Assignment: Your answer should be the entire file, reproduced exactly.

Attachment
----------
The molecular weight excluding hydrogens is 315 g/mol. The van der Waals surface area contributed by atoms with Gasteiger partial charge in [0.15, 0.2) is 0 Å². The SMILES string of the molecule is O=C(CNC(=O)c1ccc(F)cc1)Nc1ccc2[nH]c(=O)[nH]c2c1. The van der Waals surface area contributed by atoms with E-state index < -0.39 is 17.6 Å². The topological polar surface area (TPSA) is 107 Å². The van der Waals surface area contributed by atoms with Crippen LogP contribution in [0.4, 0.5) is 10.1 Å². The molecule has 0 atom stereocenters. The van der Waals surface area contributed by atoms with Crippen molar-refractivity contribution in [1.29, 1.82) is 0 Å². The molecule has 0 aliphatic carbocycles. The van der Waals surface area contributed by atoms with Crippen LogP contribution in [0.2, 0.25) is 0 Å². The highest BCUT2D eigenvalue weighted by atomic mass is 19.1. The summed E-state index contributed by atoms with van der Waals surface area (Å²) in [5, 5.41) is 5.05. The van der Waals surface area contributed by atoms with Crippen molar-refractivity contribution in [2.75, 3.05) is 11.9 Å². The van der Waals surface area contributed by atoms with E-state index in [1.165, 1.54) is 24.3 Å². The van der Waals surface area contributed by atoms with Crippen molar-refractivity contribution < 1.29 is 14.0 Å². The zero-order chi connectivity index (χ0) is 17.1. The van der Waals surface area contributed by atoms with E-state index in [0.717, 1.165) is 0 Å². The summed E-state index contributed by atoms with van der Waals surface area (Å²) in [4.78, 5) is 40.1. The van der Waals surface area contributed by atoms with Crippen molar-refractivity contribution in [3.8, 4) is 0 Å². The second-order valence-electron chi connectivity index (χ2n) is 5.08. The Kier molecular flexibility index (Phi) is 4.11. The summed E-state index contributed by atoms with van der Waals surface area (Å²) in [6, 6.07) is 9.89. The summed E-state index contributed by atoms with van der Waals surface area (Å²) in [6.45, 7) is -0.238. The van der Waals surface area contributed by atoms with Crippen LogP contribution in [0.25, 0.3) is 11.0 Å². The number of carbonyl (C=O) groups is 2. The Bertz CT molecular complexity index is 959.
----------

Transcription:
The molecular weight excluding hydrogens is 315 g/mol. The van der Waals surface area contributed by atoms with Gasteiger partial charge in [0.15, 0.2) is 0 Å². The SMILES string of the molecule is O=C(CNC(=O)c1ccc(F)cc1)Nc1ccc2[nH]c(=O)[nH]c2c1. The van der Waals surface area contributed by atoms with E-state index < -0.39 is 17.6 Å². The topological polar surface area (TPSA) is 107 Å². The van der Waals surface area contributed by atoms with Crippen LogP contribution in [0.4, 0.5) is 10.1 Å². The molecule has 0 atom stereocenters. The van der Waals surface area contributed by atoms with Crippen molar-refractivity contribution in [1.29, 1.82) is 0 Å². The molecule has 0 aliphatic carbocycles. The van der Waals surface area contributed by atoms with Crippen LogP contribution in [0.2, 0.25) is 0 Å². The highest BCUT2D eigenvalue weighted by atomic mass is 19.1. The summed E-state index contributed by atoms with van der Waals surface area (Å²) in [5, 5.41) is 5.05. The van der Waals surface area contributed by atoms with Crippen molar-refractivity contribution in [2.75, 3.05) is 11.9 Å². The van der Waals surface area contributed by atoms with E-state index in [1.165, 1.54) is 24.3 Å². The van der Waals surface area contributed by atoms with Crippen molar-refractivity contribution < 1.29 is 14.0 Å². The zero-order chi connectivity index (χ0) is 17.1. The van der Waals surface area contributed by atoms with E-state index in [0.717, 1.165) is 0 Å². The summed E-state index contributed by atoms with van der Waals surface area (Å²) in [4.78, 5) is 40.1. The van der Waals surface area contributed by atoms with Crippen molar-refractivity contribution in [3.8, 4) is 0 Å². The second-order valence-electron chi connectivity index (χ2n) is 5.08. The Kier molecular flexibility index (Phi) is 4.11. The summed E-state index contributed by atoms with van der Waals surface area (Å²) in [6, 6.07) is 9.89. The summed E-state index contributed by atoms with van der Waals surface area (Å²) in [6.45, 7) is -0.238. The van der Waals surface area contributed by atoms with Crippen LogP contribution in [0.25, 0.3) is 11.0 Å². The number of carbonyl (C=O) groups is 2. The Bertz CT molecular complexity index is 959.